Plans were drawn up under Queen Elizabeth I to make Ripon a centre of education, a University of the North to rival Oxford and Cambridge. Although the Queen's chief adviser Lord Burghley and Edwin Sandys, Archbishop of York supported the idea, the Queen did not follow it through.[2]

Civil War and Restoration

The house where James I stayed during 1617

Ripon replaced their old textiles industry with one in the creation of spurs starting in the 16th century.[2] They were so widely known that it gave rise to the proverb "as true steel as Ripon Rowels".[5]

At the time spurs did not just serve as functional riding gear, but were also fashionable; an expensive pair was made for King James I when he stayed at Ripon during 1617.[2] It was James who granted Ripon a Royal Charter in 1604 and created the first mayor of Ripon.[6]

After the Bishops' Wars in Scotland, the Treaty of Ripon was signed at Ripon in 1640 to stop the conflict between King Charles I and the Scottish Covenanters.[2] Although it was not in the main line of fighting to the east, Ripon remained loyal and royalist]] during the English Civil War.[2] There was an incident in 1643 when parliamentarian forces under Thomas Mauleverer entered Ripon and damaged the Minster, but John Mallory and the royalist forces soon settled the matter after a skirmish in the Market Place.[2] The royalists were defeated in the Civil War and Charles I spent two nights as a prisoner in Ripon.[2] Oliver Cromwell visited the city twice on his way to battle; first on the way to Preston and then on the way to battle in Worcester.[2]

Studley Royal Park

Seventeenth century non-conformism did not take root in Ripon as strongly as it did elsewhere; the town was staunchly Church of England, but there remained a Roman Catholic minority.[2] After the Glorious Revolution of 1688 which overthrew James II, there were Jacobite risings in the British Isles; some Riponmen were put in jail during February 1764 upon "suspicion of corresponding with Prince Charles Edward Stuart".[2]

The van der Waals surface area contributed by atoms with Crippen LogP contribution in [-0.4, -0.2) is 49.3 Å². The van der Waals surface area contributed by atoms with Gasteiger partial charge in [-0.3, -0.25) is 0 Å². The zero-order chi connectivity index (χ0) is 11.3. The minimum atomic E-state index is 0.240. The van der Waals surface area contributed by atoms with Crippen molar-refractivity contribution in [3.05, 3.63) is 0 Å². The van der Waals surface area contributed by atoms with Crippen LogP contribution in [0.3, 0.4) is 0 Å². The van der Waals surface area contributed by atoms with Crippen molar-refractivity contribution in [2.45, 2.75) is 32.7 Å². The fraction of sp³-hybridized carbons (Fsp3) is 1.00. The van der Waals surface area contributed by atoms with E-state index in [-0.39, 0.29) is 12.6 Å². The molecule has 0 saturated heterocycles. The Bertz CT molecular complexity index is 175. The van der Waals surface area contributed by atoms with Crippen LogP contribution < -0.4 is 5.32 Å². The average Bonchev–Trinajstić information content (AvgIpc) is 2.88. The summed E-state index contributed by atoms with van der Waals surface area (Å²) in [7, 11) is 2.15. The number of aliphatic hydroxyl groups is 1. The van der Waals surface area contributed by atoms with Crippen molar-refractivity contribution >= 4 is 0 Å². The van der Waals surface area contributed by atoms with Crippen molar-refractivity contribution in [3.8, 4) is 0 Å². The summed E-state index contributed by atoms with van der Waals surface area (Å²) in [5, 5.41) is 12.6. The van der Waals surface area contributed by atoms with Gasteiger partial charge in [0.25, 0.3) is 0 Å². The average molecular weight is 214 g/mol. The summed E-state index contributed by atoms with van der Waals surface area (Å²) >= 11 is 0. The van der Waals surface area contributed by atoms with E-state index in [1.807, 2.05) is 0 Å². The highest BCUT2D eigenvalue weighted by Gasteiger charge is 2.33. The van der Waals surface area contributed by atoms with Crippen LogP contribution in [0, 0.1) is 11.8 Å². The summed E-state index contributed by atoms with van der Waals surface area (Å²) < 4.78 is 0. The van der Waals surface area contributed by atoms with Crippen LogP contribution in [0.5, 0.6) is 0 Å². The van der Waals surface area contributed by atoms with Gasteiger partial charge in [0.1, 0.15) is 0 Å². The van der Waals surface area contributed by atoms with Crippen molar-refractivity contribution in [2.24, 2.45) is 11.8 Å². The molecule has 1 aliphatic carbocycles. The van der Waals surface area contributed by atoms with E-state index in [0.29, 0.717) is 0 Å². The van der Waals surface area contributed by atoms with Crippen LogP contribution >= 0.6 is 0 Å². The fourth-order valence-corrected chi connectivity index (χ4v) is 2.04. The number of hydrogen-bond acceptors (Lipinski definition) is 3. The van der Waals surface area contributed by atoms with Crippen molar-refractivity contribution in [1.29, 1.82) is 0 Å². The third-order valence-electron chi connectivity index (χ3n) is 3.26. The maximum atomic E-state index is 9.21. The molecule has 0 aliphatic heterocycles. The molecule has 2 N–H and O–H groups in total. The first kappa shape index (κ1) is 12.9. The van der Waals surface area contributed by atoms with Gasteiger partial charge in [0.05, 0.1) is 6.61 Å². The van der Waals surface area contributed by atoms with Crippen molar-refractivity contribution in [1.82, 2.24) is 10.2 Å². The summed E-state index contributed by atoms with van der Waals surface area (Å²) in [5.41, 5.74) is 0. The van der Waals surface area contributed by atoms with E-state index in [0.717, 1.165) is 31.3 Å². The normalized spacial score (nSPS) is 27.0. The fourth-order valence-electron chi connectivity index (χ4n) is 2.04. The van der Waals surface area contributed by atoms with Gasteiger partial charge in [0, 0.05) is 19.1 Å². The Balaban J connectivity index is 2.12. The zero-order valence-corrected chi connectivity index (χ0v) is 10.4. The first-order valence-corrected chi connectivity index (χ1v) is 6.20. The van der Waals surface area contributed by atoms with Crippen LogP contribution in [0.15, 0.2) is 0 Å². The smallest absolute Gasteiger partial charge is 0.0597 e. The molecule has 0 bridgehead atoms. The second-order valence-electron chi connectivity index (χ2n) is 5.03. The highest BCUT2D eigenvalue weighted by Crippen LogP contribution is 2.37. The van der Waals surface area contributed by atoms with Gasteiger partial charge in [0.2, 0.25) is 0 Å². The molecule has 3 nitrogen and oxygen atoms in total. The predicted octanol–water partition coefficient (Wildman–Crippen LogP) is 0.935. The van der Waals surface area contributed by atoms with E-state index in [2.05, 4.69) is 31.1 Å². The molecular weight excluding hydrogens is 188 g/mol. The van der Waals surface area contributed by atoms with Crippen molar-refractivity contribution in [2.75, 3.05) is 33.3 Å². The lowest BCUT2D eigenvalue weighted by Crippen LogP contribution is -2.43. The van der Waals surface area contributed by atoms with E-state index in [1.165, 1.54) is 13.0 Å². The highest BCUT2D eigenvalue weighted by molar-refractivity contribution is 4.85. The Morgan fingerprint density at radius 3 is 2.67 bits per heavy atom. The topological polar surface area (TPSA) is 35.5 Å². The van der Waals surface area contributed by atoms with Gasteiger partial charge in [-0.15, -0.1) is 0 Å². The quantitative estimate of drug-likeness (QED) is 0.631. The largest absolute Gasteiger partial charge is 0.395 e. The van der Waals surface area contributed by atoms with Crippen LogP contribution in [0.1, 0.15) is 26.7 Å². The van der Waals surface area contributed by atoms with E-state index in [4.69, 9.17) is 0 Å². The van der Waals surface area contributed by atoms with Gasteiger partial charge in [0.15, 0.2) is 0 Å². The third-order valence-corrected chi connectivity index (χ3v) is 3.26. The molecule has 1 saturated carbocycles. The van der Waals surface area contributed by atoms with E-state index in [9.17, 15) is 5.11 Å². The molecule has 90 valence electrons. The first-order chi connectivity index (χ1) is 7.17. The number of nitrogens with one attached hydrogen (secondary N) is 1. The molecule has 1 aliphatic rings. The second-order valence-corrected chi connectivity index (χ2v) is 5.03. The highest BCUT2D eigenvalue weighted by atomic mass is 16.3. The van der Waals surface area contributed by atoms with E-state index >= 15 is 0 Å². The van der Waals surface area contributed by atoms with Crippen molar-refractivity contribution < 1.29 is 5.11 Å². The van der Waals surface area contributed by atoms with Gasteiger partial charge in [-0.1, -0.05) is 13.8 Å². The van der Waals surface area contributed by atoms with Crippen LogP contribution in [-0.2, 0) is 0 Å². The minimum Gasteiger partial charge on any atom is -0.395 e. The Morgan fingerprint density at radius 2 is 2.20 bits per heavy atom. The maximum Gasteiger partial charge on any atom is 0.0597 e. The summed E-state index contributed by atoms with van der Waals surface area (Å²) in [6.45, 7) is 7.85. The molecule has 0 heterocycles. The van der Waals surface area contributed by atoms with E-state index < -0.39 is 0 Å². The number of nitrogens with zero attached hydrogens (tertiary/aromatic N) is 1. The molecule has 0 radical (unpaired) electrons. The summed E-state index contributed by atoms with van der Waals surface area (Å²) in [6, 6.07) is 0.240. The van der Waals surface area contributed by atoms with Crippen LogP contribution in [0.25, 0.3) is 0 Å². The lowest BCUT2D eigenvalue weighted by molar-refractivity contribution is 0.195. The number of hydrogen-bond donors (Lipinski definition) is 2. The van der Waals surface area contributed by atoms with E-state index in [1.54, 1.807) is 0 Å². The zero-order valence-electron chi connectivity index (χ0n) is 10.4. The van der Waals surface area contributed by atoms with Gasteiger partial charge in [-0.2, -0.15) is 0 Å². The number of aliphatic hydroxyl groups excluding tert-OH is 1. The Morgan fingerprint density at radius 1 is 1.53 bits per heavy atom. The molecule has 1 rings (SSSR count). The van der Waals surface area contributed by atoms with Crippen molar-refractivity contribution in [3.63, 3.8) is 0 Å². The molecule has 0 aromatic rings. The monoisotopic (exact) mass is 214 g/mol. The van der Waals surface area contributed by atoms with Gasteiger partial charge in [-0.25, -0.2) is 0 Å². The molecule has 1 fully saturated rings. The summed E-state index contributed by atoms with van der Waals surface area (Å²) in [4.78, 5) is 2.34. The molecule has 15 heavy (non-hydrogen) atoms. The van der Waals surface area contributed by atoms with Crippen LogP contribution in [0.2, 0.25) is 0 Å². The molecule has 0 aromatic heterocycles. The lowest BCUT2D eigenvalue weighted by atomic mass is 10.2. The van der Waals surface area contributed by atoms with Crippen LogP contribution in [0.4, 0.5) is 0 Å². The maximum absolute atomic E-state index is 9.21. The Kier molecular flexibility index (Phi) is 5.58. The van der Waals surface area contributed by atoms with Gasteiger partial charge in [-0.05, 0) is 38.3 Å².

John Wesley, the founder of Methodism, preached in Ripon and a community of followers built up.[2] During the Georgian era Ripon, unlike several other cities was not significantly effected by the Industrial Revolution despite the existence of various guilds. Although more widely known for his activities outside of Ripon, John Aislabie during his time as Member of Parliament for Ripon created the Studley Royal Park, its water garden and erected the obelisk (designed by Nicholas Hawksmoor[7]).[6] Newby Hall was also created during this period by Christopher Wren.[6]

Contemporary Ripon

Communications were improved with the opening of the Ripon railway station during May 1848.[2] At the time of the First World War a large military training camp was built in Ripon, the local community provided hospitality for the soldiers wives and also the Flemish refugees became part of Ripon's community.[2] It had a similar, though less large scale role during Second World War and in recognition of this the Royal Engineers were presented with the Freedom of the City in 1947.[2] Since the war, Ripon has gone through some remodeling and has grown in size, it attracts thousands of tourists each year who come to view the religious buildings, nearby Studley Park, the Ripon Racecourse and in recent times the theme park Lightwater Valley.[2]

Civic government

Sir George Cockburn MP

During the Middle Ages, Ripon was governed by one wakeman and aldermen known as the twelve keepers, they oversaw the general running of the town and the maintaining of law and order.[8] The title of wakeman was changed to mayor in 1604, and twenty-four common councilmen were appointed to assist the aldermen in the governing of Ripon.[8] The borough corporation was reformed by the Municipal Corporations Act 1835.